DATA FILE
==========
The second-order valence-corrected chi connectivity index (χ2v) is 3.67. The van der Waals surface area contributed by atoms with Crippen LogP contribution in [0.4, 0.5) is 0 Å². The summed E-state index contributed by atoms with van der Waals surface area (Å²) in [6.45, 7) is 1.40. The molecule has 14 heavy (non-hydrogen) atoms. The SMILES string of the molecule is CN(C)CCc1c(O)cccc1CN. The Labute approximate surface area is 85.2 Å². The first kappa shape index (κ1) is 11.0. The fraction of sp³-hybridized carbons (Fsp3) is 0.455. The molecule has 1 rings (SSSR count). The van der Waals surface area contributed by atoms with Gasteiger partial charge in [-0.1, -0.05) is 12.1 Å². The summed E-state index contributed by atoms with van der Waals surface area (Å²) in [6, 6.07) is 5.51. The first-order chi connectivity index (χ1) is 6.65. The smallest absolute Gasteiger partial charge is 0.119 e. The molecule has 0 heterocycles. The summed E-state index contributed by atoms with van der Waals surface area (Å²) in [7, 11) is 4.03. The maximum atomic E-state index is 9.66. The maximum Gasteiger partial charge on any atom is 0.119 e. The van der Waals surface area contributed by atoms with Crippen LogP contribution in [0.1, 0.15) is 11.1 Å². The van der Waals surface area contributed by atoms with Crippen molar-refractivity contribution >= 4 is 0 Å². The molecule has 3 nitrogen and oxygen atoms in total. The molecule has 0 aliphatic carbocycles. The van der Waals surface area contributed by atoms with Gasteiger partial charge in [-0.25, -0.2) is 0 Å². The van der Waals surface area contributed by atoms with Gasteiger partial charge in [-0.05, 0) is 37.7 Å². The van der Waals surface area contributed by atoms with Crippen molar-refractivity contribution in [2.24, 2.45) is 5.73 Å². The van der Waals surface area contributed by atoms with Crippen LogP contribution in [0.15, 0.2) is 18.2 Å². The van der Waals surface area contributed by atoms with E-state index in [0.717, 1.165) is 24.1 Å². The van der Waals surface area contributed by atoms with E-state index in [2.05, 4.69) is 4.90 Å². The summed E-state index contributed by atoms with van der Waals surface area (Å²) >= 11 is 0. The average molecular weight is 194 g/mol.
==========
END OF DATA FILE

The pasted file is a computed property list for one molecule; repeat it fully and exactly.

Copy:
The second-order valence-corrected chi connectivity index (χ2v) is 3.67. The van der Waals surface area contributed by atoms with Crippen LogP contribution in [0.4, 0.5) is 0 Å². The summed E-state index contributed by atoms with van der Waals surface area (Å²) in [6.45, 7) is 1.40. The molecule has 14 heavy (non-hydrogen) atoms. The SMILES string of the molecule is CN(C)CCc1c(O)cccc1CN. The Labute approximate surface area is 85.2 Å². The first kappa shape index (κ1) is 11.0. The fraction of sp³-hybridized carbons (Fsp3) is 0.455. The molecule has 1 rings (SSSR count). The van der Waals surface area contributed by atoms with Gasteiger partial charge in [-0.1, -0.05) is 12.1 Å². The summed E-state index contributed by atoms with van der Waals surface area (Å²) in [6, 6.07) is 5.51. The first-order chi connectivity index (χ1) is 6.65. The smallest absolute Gasteiger partial charge is 0.119 e. The molecule has 0 heterocycles. The summed E-state index contributed by atoms with van der Waals surface area (Å²) in [7, 11) is 4.03. The maximum atomic E-state index is 9.66. The maximum Gasteiger partial charge on any atom is 0.119 e. The van der Waals surface area contributed by atoms with Crippen LogP contribution in [0.1, 0.15) is 11.1 Å². The van der Waals surface area contributed by atoms with Crippen molar-refractivity contribution >= 4 is 0 Å². The molecule has 3 nitrogen and oxygen atoms in total. The molecule has 0 aliphatic carbocycles. The van der Waals surface area contributed by atoms with Gasteiger partial charge in [-0.25, -0.2) is 0 Å². The van der Waals surface area contributed by atoms with Gasteiger partial charge in [-0.05, 0) is 37.7 Å². The van der Waals surface area contributed by atoms with Crippen molar-refractivity contribution in [2.24, 2.45) is 5.73 Å². The van der Waals surface area contributed by atoms with Crippen LogP contribution in [0.15, 0.2) is 18.2 Å². The van der Waals surface area contributed by atoms with E-state index in [0.717, 1.165) is 24.1 Å². The van der Waals surface area contributed by atoms with E-state index in [2.05, 4.69) is 4.90 Å². The summed E-state index contributed by atoms with van der Waals surface area (Å²) >= 11 is 0. The average molecular weight is 194 g/mol.